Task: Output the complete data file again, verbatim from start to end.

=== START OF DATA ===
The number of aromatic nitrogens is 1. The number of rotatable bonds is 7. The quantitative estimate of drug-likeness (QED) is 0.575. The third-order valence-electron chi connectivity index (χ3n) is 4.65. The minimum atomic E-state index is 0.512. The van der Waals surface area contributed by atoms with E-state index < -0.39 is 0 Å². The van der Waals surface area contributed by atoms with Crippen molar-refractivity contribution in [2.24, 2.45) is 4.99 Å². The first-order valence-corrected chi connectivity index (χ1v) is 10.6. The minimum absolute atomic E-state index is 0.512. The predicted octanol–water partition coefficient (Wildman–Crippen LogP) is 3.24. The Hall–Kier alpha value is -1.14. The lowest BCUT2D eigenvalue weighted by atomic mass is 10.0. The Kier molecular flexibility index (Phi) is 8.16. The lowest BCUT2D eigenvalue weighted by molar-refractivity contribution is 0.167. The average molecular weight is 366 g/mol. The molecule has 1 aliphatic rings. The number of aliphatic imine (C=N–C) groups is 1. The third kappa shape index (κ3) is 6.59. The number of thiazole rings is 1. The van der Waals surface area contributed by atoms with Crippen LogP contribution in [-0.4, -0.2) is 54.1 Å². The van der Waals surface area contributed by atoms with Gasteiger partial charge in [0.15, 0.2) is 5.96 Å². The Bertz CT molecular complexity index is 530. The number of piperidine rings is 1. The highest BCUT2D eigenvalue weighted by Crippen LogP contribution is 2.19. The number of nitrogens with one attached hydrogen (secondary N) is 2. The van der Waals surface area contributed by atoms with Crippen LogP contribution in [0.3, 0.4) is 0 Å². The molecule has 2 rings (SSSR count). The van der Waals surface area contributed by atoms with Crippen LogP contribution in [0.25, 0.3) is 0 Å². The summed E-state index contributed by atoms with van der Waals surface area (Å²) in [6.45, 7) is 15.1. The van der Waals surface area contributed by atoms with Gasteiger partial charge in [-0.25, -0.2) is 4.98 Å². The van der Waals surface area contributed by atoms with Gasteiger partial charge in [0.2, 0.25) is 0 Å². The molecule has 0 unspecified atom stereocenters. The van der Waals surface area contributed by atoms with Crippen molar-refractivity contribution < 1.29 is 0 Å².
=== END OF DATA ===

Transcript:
The number of aromatic nitrogens is 1. The number of rotatable bonds is 7. The quantitative estimate of drug-likeness (QED) is 0.575. The third-order valence-electron chi connectivity index (χ3n) is 4.65. The minimum atomic E-state index is 0.512. The van der Waals surface area contributed by atoms with E-state index < -0.39 is 0 Å². The van der Waals surface area contributed by atoms with Crippen molar-refractivity contribution in [2.24, 2.45) is 4.99 Å². The first-order valence-corrected chi connectivity index (χ1v) is 10.6. The minimum absolute atomic E-state index is 0.512. The predicted octanol–water partition coefficient (Wildman–Crippen LogP) is 3.24. The Hall–Kier alpha value is -1.14. The lowest BCUT2D eigenvalue weighted by atomic mass is 10.0. The Kier molecular flexibility index (Phi) is 8.16. The lowest BCUT2D eigenvalue weighted by molar-refractivity contribution is 0.167. The average molecular weight is 366 g/mol. The molecule has 1 aliphatic rings. The number of aliphatic imine (C=N–C) groups is 1. The third kappa shape index (κ3) is 6.59. The number of thiazole rings is 1. The van der Waals surface area contributed by atoms with Crippen LogP contribution in [-0.4, -0.2) is 54.1 Å². The van der Waals surface area contributed by atoms with Gasteiger partial charge in [0.15, 0.2) is 5.96 Å². The Bertz CT molecular complexity index is 530. The number of piperidine rings is 1. The highest BCUT2D eigenvalue weighted by Crippen LogP contribution is 2.19. The number of nitrogens with one attached hydrogen (secondary N) is 2. The van der Waals surface area contributed by atoms with Crippen LogP contribution in [0.3, 0.4) is 0 Å². The molecule has 2 rings (SSSR count). The van der Waals surface area contributed by atoms with Crippen LogP contribution in [0.25, 0.3) is 0 Å². The summed E-state index contributed by atoms with van der Waals surface area (Å²) in [6.45, 7) is 15.1. The van der Waals surface area contributed by atoms with Gasteiger partial charge in [-0.25, -0.2) is 4.98 Å². The van der Waals surface area contributed by atoms with Gasteiger partial charge in [0.2, 0.25) is 0 Å². The molecule has 0 unspecified atom stereocenters. The van der Waals surface area contributed by atoms with Crippen molar-refractivity contribution < 1.29 is 0 Å².